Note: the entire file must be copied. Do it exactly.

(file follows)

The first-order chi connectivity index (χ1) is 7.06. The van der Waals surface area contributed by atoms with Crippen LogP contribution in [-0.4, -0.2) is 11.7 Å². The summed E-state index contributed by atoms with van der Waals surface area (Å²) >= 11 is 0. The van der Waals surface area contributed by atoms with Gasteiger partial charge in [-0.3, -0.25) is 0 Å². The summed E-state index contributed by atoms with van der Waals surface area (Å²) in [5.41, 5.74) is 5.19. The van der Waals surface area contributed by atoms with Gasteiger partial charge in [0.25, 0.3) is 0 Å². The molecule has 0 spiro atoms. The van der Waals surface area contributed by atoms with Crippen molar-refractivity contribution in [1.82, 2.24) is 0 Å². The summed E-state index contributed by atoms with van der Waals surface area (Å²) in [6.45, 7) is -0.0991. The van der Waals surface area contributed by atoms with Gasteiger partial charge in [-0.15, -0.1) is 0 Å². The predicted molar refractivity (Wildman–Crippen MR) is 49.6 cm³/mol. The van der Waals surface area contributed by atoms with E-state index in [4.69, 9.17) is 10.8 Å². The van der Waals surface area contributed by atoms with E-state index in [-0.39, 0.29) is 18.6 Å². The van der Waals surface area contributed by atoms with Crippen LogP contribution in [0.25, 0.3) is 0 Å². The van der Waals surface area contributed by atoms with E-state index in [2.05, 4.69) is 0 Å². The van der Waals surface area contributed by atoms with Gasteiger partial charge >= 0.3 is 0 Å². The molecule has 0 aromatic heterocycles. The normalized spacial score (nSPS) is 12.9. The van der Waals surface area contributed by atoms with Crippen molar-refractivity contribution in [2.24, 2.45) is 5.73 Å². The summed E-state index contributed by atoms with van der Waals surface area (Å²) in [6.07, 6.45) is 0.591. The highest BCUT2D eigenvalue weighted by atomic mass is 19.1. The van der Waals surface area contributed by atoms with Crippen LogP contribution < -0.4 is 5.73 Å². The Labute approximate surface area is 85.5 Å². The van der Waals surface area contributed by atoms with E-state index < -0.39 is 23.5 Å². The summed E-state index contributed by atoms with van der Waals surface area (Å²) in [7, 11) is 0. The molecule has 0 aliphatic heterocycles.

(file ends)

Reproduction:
The first-order chi connectivity index (χ1) is 7.06. The van der Waals surface area contributed by atoms with Crippen LogP contribution in [-0.4, -0.2) is 11.7 Å². The summed E-state index contributed by atoms with van der Waals surface area (Å²) >= 11 is 0. The van der Waals surface area contributed by atoms with Gasteiger partial charge in [-0.3, -0.25) is 0 Å². The summed E-state index contributed by atoms with van der Waals surface area (Å²) in [5.41, 5.74) is 5.19. The van der Waals surface area contributed by atoms with Gasteiger partial charge in [0.25, 0.3) is 0 Å². The molecule has 0 spiro atoms. The van der Waals surface area contributed by atoms with Crippen molar-refractivity contribution in [1.82, 2.24) is 0 Å². The summed E-state index contributed by atoms with van der Waals surface area (Å²) in [6.45, 7) is -0.0991. The van der Waals surface area contributed by atoms with Gasteiger partial charge in [-0.15, -0.1) is 0 Å². The predicted molar refractivity (Wildman–Crippen MR) is 49.6 cm³/mol. The van der Waals surface area contributed by atoms with E-state index in [4.69, 9.17) is 10.8 Å². The van der Waals surface area contributed by atoms with E-state index in [-0.39, 0.29) is 18.6 Å². The van der Waals surface area contributed by atoms with Crippen LogP contribution in [0.25, 0.3) is 0 Å². The van der Waals surface area contributed by atoms with E-state index in [2.05, 4.69) is 0 Å². The van der Waals surface area contributed by atoms with Gasteiger partial charge >= 0.3 is 0 Å². The molecule has 0 aromatic heterocycles. The normalized spacial score (nSPS) is 12.9. The van der Waals surface area contributed by atoms with Crippen molar-refractivity contribution in [2.24, 2.45) is 5.73 Å². The summed E-state index contributed by atoms with van der Waals surface area (Å²) in [6.07, 6.45) is 0.591. The highest BCUT2D eigenvalue weighted by atomic mass is 19.1. The van der Waals surface area contributed by atoms with Crippen LogP contribution < -0.4 is 5.73 Å². The Labute approximate surface area is 85.5 Å². The van der Waals surface area contributed by atoms with E-state index < -0.39 is 23.5 Å². The summed E-state index contributed by atoms with van der Waals surface area (Å²) in [7, 11) is 0. The molecule has 0 aliphatic heterocycles.